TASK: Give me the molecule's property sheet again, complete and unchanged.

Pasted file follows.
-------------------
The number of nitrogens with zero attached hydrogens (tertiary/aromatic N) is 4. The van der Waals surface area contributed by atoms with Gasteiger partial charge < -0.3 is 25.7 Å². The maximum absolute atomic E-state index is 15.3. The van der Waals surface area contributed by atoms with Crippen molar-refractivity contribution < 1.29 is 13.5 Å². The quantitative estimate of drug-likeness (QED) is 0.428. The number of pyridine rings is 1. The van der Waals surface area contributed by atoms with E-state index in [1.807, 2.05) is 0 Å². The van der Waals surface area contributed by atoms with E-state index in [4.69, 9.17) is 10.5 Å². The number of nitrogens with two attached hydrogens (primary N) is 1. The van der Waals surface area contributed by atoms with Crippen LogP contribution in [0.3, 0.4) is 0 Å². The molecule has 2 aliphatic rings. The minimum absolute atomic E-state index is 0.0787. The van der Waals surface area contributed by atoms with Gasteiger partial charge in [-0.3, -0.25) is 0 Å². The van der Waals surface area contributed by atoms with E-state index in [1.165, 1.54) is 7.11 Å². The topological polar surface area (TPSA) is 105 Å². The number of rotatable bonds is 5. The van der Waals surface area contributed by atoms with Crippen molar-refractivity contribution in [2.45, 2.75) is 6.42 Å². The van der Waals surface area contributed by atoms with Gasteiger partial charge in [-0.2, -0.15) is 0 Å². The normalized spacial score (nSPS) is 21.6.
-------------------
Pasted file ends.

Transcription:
The number of nitrogens with zero attached hydrogens (tertiary/aromatic N) is 4. The van der Waals surface area contributed by atoms with Gasteiger partial charge < -0.3 is 25.7 Å². The maximum absolute atomic E-state index is 15.3. The van der Waals surface area contributed by atoms with Crippen molar-refractivity contribution < 1.29 is 13.5 Å². The quantitative estimate of drug-likeness (QED) is 0.428. The number of pyridine rings is 1. The van der Waals surface area contributed by atoms with E-state index in [1.807, 2.05) is 0 Å². The van der Waals surface area contributed by atoms with E-state index in [4.69, 9.17) is 10.5 Å². The number of nitrogens with two attached hydrogens (primary N) is 1. The van der Waals surface area contributed by atoms with Crippen LogP contribution in [0.3, 0.4) is 0 Å². The molecule has 2 aliphatic rings. The minimum absolute atomic E-state index is 0.0787. The van der Waals surface area contributed by atoms with Gasteiger partial charge in [-0.3, -0.25) is 0 Å². The van der Waals surface area contributed by atoms with E-state index in [1.165, 1.54) is 7.11 Å². The topological polar surface area (TPSA) is 105 Å². The number of rotatable bonds is 5. The van der Waals surface area contributed by atoms with Crippen molar-refractivity contribution in [2.45, 2.75) is 6.42 Å². The van der Waals surface area contributed by atoms with Gasteiger partial charge in [-0.2, -0.15) is 0 Å². The normalized spacial score (nSPS) is 21.6.